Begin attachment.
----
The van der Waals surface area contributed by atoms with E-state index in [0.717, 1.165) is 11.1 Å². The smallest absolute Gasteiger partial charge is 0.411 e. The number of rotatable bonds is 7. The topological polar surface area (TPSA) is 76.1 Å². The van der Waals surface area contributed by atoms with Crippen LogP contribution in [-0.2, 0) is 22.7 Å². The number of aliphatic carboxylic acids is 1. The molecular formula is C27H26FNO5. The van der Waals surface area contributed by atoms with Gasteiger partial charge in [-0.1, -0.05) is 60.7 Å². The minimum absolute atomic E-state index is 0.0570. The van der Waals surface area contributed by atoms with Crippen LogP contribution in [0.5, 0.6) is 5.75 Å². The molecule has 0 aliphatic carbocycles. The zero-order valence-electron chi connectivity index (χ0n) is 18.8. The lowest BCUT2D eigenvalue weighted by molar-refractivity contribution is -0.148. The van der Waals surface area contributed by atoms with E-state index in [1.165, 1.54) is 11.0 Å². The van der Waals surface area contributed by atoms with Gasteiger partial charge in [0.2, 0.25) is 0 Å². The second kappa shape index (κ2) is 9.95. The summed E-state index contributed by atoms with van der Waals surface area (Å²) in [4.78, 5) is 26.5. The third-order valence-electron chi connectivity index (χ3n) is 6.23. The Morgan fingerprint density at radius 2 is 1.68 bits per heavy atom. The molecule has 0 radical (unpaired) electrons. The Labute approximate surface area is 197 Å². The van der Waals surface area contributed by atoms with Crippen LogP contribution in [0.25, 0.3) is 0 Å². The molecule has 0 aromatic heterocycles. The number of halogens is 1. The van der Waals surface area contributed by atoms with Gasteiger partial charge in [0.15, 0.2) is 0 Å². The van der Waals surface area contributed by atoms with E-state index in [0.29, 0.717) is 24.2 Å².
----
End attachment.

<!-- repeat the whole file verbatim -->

The van der Waals surface area contributed by atoms with E-state index in [0.717, 1.165) is 11.1 Å². The smallest absolute Gasteiger partial charge is 0.411 e. The number of rotatable bonds is 7. The topological polar surface area (TPSA) is 76.1 Å². The van der Waals surface area contributed by atoms with Crippen LogP contribution in [-0.2, 0) is 22.7 Å². The number of aliphatic carboxylic acids is 1. The molecular formula is C27H26FNO5. The van der Waals surface area contributed by atoms with Gasteiger partial charge in [-0.1, -0.05) is 60.7 Å². The minimum absolute atomic E-state index is 0.0570. The van der Waals surface area contributed by atoms with Crippen LogP contribution in [0.5, 0.6) is 5.75 Å². The molecule has 0 aliphatic carbocycles. The zero-order valence-electron chi connectivity index (χ0n) is 18.8. The lowest BCUT2D eigenvalue weighted by molar-refractivity contribution is -0.148. The van der Waals surface area contributed by atoms with E-state index in [1.165, 1.54) is 11.0 Å². The van der Waals surface area contributed by atoms with Gasteiger partial charge in [0.2, 0.25) is 0 Å². The second kappa shape index (κ2) is 9.95. The summed E-state index contributed by atoms with van der Waals surface area (Å²) in [4.78, 5) is 26.5. The third-order valence-electron chi connectivity index (χ3n) is 6.23. The Morgan fingerprint density at radius 2 is 1.68 bits per heavy atom. The molecule has 0 radical (unpaired) electrons. The Labute approximate surface area is 197 Å². The van der Waals surface area contributed by atoms with Crippen LogP contribution in [0.25, 0.3) is 0 Å². The molecule has 0 aromatic heterocycles. The number of halogens is 1. The van der Waals surface area contributed by atoms with Gasteiger partial charge in [0.15, 0.2) is 0 Å². The van der Waals surface area contributed by atoms with E-state index in [0.29, 0.717) is 24.2 Å².